This is an arrestingly and often deliberately amateurish coming-of-age
Protagonist Gaurav Sengupta (Ankur Vikal) is a wannabe film director
being forced to conform by his entrepreneur father (Salim Ghouse).
In being invigoratingly fresh-faced and innovatively voiced, the co-directors
have pressed all the right buttons in the narrative. The clumsy camera
movements come in handy when describing lives that are as aimless as
rudderless ships...But wait till you have to hold that frame steady!
You often wonder if the niche filmmaker is fated to remain that way
because he knows no other place as a creator.
"Missed Call" is the most unaffected film about adulthood and the quest
for motivated maturity since Dev Benegal's "English, August". Sex, you
are amused to see, isn't a very essential part of hero Gaurav's growing-up
rituals. He's so single-mindedly impassioned by the idea of filmmaking
that he seems to put off all other obligations in life, including love
in the unorthodox form of Gayatri (Heeba Shah).
Gaurav-Gayatri sequences are suitable, tentative and endearing as long
as the directors don't parody Hindi film conventions. Once the ritual
of satirising kitsch begins, "Missed Call" looks as though it's ridiculing
that which it can never ever hope to be.
Specially flat are the efforts to recreate a typical story session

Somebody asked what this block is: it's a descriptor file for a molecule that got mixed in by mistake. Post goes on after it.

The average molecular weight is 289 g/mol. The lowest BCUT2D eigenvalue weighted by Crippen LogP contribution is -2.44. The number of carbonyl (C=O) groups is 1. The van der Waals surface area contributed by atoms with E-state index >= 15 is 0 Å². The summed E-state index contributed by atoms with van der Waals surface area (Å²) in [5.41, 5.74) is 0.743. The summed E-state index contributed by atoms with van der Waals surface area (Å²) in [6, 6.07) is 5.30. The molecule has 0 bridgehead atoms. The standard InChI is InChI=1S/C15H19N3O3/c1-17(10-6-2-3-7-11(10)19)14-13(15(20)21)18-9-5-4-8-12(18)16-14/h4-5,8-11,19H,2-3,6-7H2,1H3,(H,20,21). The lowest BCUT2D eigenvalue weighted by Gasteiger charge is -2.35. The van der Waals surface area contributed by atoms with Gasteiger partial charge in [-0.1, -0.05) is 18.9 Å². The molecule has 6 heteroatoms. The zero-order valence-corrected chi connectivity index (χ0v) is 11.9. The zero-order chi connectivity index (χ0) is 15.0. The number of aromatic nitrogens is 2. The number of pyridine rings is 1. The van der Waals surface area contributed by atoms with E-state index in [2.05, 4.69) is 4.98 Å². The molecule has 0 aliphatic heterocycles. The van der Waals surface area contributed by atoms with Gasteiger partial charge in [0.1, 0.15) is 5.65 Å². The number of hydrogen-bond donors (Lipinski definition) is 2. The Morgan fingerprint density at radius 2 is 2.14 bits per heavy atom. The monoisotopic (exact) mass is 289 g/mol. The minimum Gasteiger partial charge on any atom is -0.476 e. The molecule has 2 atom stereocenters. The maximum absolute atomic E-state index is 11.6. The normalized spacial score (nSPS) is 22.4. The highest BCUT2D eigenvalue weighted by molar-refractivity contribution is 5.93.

with an uncouth Bollywood producer (whom Gaurav wins over by narrating
a script) and the utterly mocking replication of Guru Dutt's martyred
postures from "Pyasa" when Gaurav burns his girlfriend's pictures with
Mohammed Rafi screaming "Jalaa do jalaa do".
Slow burnout at 23? The trouble with this valiant effort to create
a cinema of truths regarding life's half-shaped untruths is that it
seems as dithering in its narration as the protagonist's ever-wavering
Parts of the film ring deeply true, thanks to the largely unknown lead
actor Ankur Vikal who brings a sense of wrenching uncertainty to his
character's crucifiable commitment to introspective honesty. Vikal is
more integral to the film's unanchored soul than some portions of the
narrative, which parody the unconventional with staccato savagery.
The tale of post-pubescent angst could've been gentler, more steadfast
in depicting the protagonist's inner turmoil. That hand-held-camera
feeling makes you queasy about the film's intentions.
Though you cannot really recommend it as anyone's idea of an evening
of diversion, "Missed Call" is a cutting example of niche cinema getting
as close to the urban reality about the average bourgeois youngster
as a camera can possibly take the audience. But at the end of the day
the sense of aimlessness that overwhelms Gaurav Sengupta is much too
familiar to connect with the audience as anything but an odd film about
a square among circles.
Trouble is, the circles are getting wider these days. Soon it would
be hard to tell the avant-garde from the conventional.